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date: 23 May 2019

Abstract and Keywords

Ideological or partisan media bias is widely debated despite disagreement about its meaning, measurement, and impact. The assumption that news should be objective is itself the object of considerable debate. Assertions of a conservative or establishment bias in the news often draw on critical theory, which argues that news preserves the hegemony of society’s ruling interests. Assertions of liberal bias draw on surveys of journalists’ attitudes and content analyses of news coverage. This case has recently been bolstered by economic modeling. However, numerous content analytic studies have failed to find a liberal bias. This has led to efforts to explain public perceptions of liberal bias in terms of cognitive psychology and elite manipulation. Other explanations include structural biases and media negativism. Internet-driven changes in journalism, including an increase in partisan news, may force a rethinking of the entire debate or even render it irrelevant.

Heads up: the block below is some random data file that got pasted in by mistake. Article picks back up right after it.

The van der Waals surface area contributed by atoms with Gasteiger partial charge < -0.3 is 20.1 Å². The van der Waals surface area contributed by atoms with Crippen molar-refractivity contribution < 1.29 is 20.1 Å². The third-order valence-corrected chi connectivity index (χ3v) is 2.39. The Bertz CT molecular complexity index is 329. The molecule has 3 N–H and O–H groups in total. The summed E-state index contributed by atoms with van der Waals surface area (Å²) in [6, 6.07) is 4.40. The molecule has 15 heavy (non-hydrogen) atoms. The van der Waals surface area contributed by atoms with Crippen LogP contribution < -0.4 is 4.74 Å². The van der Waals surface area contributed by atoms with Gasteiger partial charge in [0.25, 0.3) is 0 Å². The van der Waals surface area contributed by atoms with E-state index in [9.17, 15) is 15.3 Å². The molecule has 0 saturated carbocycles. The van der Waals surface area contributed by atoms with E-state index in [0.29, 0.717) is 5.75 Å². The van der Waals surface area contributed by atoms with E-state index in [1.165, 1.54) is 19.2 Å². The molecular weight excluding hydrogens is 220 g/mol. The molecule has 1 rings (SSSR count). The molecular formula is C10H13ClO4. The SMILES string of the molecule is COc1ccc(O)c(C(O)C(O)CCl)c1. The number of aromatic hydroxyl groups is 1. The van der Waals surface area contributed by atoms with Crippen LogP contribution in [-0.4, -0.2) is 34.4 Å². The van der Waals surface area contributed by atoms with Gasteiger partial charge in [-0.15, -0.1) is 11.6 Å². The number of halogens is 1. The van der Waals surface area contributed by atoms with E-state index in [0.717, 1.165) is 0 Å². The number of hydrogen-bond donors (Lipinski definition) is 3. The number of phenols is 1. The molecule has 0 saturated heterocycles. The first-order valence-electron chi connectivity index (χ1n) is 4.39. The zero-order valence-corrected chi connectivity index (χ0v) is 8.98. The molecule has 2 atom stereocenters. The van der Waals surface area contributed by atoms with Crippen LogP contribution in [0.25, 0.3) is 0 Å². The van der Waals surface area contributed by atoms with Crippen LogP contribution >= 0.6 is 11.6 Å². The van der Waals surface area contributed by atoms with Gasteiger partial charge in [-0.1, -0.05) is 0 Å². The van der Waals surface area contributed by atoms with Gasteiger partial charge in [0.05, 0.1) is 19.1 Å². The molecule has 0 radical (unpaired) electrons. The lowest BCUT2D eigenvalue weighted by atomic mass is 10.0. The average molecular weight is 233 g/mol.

Keywords: media bias, political bias, ideological bias, selection bias, commercial bias, partisan press, objectivity, propaganda model, hostile media effect, negativity

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